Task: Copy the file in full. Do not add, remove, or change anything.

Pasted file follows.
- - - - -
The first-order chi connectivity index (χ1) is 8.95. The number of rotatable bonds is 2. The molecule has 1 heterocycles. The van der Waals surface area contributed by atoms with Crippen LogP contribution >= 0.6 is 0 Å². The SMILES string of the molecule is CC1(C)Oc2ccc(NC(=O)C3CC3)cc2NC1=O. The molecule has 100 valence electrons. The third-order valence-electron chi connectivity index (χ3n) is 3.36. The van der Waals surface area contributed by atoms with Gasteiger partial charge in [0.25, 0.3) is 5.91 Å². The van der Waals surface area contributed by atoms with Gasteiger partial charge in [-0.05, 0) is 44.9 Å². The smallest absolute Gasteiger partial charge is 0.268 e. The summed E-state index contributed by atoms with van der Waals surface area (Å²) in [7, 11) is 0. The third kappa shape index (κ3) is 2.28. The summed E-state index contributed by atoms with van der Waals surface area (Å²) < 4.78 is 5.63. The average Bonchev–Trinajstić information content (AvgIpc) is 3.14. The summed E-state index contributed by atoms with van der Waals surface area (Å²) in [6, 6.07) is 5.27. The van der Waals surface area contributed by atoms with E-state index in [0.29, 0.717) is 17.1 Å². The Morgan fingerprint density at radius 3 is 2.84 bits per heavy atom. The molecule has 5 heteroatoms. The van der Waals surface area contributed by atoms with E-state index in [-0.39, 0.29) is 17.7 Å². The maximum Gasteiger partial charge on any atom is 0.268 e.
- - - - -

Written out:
The first-order chi connectivity index (χ1) is 8.95. The number of rotatable bonds is 2. The molecule has 1 heterocycles. The van der Waals surface area contributed by atoms with Crippen LogP contribution >= 0.6 is 0 Å². The SMILES string of the molecule is CC1(C)Oc2ccc(NC(=O)C3CC3)cc2NC1=O. The molecule has 100 valence electrons. The third-order valence-electron chi connectivity index (χ3n) is 3.36. The van der Waals surface area contributed by atoms with Gasteiger partial charge in [0.25, 0.3) is 5.91 Å². The van der Waals surface area contributed by atoms with Gasteiger partial charge in [-0.05, 0) is 44.9 Å². The smallest absolute Gasteiger partial charge is 0.268 e. The summed E-state index contributed by atoms with van der Waals surface area (Å²) in [7, 11) is 0. The third kappa shape index (κ3) is 2.28. The summed E-state index contributed by atoms with van der Waals surface area (Å²) < 4.78 is 5.63. The average Bonchev–Trinajstić information content (AvgIpc) is 3.14. The summed E-state index contributed by atoms with van der Waals surface area (Å²) in [6, 6.07) is 5.27. The van der Waals surface area contributed by atoms with E-state index in [0.29, 0.717) is 17.1 Å². The Morgan fingerprint density at radius 3 is 2.84 bits per heavy atom. The molecule has 5 heteroatoms. The van der Waals surface area contributed by atoms with E-state index in [-0.39, 0.29) is 17.7 Å². The maximum Gasteiger partial charge on any atom is 0.268 e.